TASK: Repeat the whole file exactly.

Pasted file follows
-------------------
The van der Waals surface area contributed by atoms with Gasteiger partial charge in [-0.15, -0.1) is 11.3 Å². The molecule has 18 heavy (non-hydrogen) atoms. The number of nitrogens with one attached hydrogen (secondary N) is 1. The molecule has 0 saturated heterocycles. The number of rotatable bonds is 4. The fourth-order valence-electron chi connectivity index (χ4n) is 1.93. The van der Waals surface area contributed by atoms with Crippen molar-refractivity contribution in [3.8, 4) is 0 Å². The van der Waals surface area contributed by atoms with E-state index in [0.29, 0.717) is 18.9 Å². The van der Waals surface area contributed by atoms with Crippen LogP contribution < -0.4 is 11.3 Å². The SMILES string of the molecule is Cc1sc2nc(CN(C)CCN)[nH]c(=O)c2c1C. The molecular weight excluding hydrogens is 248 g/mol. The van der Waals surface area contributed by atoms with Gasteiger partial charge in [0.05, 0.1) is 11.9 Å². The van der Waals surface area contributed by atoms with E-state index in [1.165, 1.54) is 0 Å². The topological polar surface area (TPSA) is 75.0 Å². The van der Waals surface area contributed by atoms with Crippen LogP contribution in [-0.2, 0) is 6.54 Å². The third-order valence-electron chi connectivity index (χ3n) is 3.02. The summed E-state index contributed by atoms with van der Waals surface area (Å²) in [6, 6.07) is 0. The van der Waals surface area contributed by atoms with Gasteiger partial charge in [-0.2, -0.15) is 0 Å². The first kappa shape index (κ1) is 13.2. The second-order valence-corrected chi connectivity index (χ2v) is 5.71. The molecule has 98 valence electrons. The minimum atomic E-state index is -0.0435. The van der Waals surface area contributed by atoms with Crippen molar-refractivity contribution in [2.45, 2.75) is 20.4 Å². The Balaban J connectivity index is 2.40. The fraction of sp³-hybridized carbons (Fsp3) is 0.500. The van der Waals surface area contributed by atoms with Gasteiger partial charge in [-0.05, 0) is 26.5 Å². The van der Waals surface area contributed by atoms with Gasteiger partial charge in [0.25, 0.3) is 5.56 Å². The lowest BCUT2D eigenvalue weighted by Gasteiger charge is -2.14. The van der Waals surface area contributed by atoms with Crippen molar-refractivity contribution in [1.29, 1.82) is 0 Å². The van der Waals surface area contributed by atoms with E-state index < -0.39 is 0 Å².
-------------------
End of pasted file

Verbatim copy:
The van der Waals surface area contributed by atoms with Gasteiger partial charge in [-0.15, -0.1) is 11.3 Å². The molecule has 18 heavy (non-hydrogen) atoms. The number of nitrogens with one attached hydrogen (secondary N) is 1. The molecule has 0 saturated heterocycles. The number of rotatable bonds is 4. The fourth-order valence-electron chi connectivity index (χ4n) is 1.93. The van der Waals surface area contributed by atoms with Crippen molar-refractivity contribution in [3.8, 4) is 0 Å². The van der Waals surface area contributed by atoms with E-state index in [0.29, 0.717) is 18.9 Å². The van der Waals surface area contributed by atoms with Crippen LogP contribution < -0.4 is 11.3 Å². The SMILES string of the molecule is Cc1sc2nc(CN(C)CCN)[nH]c(=O)c2c1C. The molecular weight excluding hydrogens is 248 g/mol. The van der Waals surface area contributed by atoms with Gasteiger partial charge in [0.05, 0.1) is 11.9 Å². The van der Waals surface area contributed by atoms with E-state index in [1.165, 1.54) is 0 Å². The topological polar surface area (TPSA) is 75.0 Å². The van der Waals surface area contributed by atoms with Crippen LogP contribution in [-0.2, 0) is 6.54 Å². The third-order valence-electron chi connectivity index (χ3n) is 3.02. The summed E-state index contributed by atoms with van der Waals surface area (Å²) in [6, 6.07) is 0. The van der Waals surface area contributed by atoms with Gasteiger partial charge in [-0.2, -0.15) is 0 Å². The first kappa shape index (κ1) is 13.2. The second-order valence-corrected chi connectivity index (χ2v) is 5.71. The molecule has 98 valence electrons. The minimum atomic E-state index is -0.0435. The van der Waals surface area contributed by atoms with Crippen molar-refractivity contribution in [2.45, 2.75) is 20.4 Å². The Balaban J connectivity index is 2.40. The fraction of sp³-hybridized carbons (Fsp3) is 0.500. The van der Waals surface area contributed by atoms with Gasteiger partial charge in [-0.05, 0) is 26.5 Å². The van der Waals surface area contributed by atoms with Gasteiger partial charge in [0.25, 0.3) is 5.56 Å². The lowest BCUT2D eigenvalue weighted by Gasteiger charge is -2.14. The van der Waals surface area contributed by atoms with Crippen molar-refractivity contribution in [1.29, 1.82) is 0 Å². The van der Waals surface area contributed by atoms with E-state index < -0.39 is 0 Å².